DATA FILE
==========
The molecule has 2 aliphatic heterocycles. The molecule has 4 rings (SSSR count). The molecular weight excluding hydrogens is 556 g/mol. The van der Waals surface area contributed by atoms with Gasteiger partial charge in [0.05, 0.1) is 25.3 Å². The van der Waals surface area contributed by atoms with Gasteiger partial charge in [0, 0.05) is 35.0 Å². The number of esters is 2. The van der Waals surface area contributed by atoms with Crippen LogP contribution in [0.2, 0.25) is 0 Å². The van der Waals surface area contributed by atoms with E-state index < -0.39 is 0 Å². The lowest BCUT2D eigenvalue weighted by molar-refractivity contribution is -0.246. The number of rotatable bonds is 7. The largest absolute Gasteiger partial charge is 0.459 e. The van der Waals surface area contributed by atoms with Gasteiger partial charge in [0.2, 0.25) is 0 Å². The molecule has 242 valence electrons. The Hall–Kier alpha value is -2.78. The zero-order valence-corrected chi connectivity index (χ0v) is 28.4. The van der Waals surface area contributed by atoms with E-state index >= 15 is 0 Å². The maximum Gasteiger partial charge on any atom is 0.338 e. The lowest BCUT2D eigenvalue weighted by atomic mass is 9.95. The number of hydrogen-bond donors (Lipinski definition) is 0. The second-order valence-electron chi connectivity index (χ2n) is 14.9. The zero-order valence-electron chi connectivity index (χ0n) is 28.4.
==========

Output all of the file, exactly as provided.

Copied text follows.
The molecule has 2 aliphatic heterocycles. The molecule has 4 rings (SSSR count). The molecular weight excluding hydrogens is 556 g/mol. The van der Waals surface area contributed by atoms with Gasteiger partial charge in [0.05, 0.1) is 25.3 Å². The van der Waals surface area contributed by atoms with Gasteiger partial charge in [0, 0.05) is 35.0 Å². The number of esters is 2. The van der Waals surface area contributed by atoms with Crippen LogP contribution in [0.2, 0.25) is 0 Å². The van der Waals surface area contributed by atoms with E-state index < -0.39 is 0 Å². The lowest BCUT2D eigenvalue weighted by molar-refractivity contribution is -0.246. The number of rotatable bonds is 7. The largest absolute Gasteiger partial charge is 0.459 e. The van der Waals surface area contributed by atoms with Gasteiger partial charge in [0.2, 0.25) is 0 Å². The molecule has 242 valence electrons. The Hall–Kier alpha value is -2.78. The zero-order valence-corrected chi connectivity index (χ0v) is 28.4. The van der Waals surface area contributed by atoms with E-state index >= 15 is 0 Å². The maximum Gasteiger partial charge on any atom is 0.338 e. The lowest BCUT2D eigenvalue weighted by atomic mass is 9.95. The number of hydrogen-bond donors (Lipinski definition) is 0. The second-order valence-electron chi connectivity index (χ2n) is 14.9. The zero-order valence-electron chi connectivity index (χ0n) is 28.4.